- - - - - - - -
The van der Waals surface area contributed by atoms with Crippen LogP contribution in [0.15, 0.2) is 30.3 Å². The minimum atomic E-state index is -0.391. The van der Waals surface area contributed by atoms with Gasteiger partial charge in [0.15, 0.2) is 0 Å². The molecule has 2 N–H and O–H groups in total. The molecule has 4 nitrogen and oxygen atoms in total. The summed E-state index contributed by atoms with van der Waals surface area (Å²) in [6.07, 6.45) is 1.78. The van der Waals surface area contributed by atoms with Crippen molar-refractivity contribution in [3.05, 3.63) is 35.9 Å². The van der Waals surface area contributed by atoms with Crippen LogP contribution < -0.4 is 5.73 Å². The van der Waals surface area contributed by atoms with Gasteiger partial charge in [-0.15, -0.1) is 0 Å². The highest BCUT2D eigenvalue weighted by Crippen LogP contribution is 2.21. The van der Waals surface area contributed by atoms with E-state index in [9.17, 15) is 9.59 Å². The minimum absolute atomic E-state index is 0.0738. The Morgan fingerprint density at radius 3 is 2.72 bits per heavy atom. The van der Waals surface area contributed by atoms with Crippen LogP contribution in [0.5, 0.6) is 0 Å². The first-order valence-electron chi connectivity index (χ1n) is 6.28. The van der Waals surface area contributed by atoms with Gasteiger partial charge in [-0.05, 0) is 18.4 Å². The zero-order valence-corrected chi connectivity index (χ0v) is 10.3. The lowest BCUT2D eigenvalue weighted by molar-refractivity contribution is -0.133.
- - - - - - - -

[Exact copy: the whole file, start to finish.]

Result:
The van der Waals surface area contributed by atoms with Crippen LogP contribution in [0.15, 0.2) is 30.3 Å². The minimum atomic E-state index is -0.391. The van der Waals surface area contributed by atoms with Gasteiger partial charge in [0.15, 0.2) is 0 Å². The molecule has 2 N–H and O–H groups in total. The molecule has 4 nitrogen and oxygen atoms in total. The summed E-state index contributed by atoms with van der Waals surface area (Å²) in [6.07, 6.45) is 1.78. The van der Waals surface area contributed by atoms with Crippen molar-refractivity contribution in [3.05, 3.63) is 35.9 Å². The van der Waals surface area contributed by atoms with Crippen LogP contribution < -0.4 is 5.73 Å². The van der Waals surface area contributed by atoms with Gasteiger partial charge in [-0.15, -0.1) is 0 Å². The highest BCUT2D eigenvalue weighted by Crippen LogP contribution is 2.21. The van der Waals surface area contributed by atoms with E-state index in [9.17, 15) is 9.59 Å². The minimum absolute atomic E-state index is 0.0738. The Morgan fingerprint density at radius 3 is 2.72 bits per heavy atom. The van der Waals surface area contributed by atoms with Crippen LogP contribution in [0.5, 0.6) is 0 Å². The first-order valence-electron chi connectivity index (χ1n) is 6.28. The van der Waals surface area contributed by atoms with Gasteiger partial charge in [-0.05, 0) is 18.4 Å². The zero-order valence-corrected chi connectivity index (χ0v) is 10.3. The lowest BCUT2D eigenvalue weighted by molar-refractivity contribution is -0.133.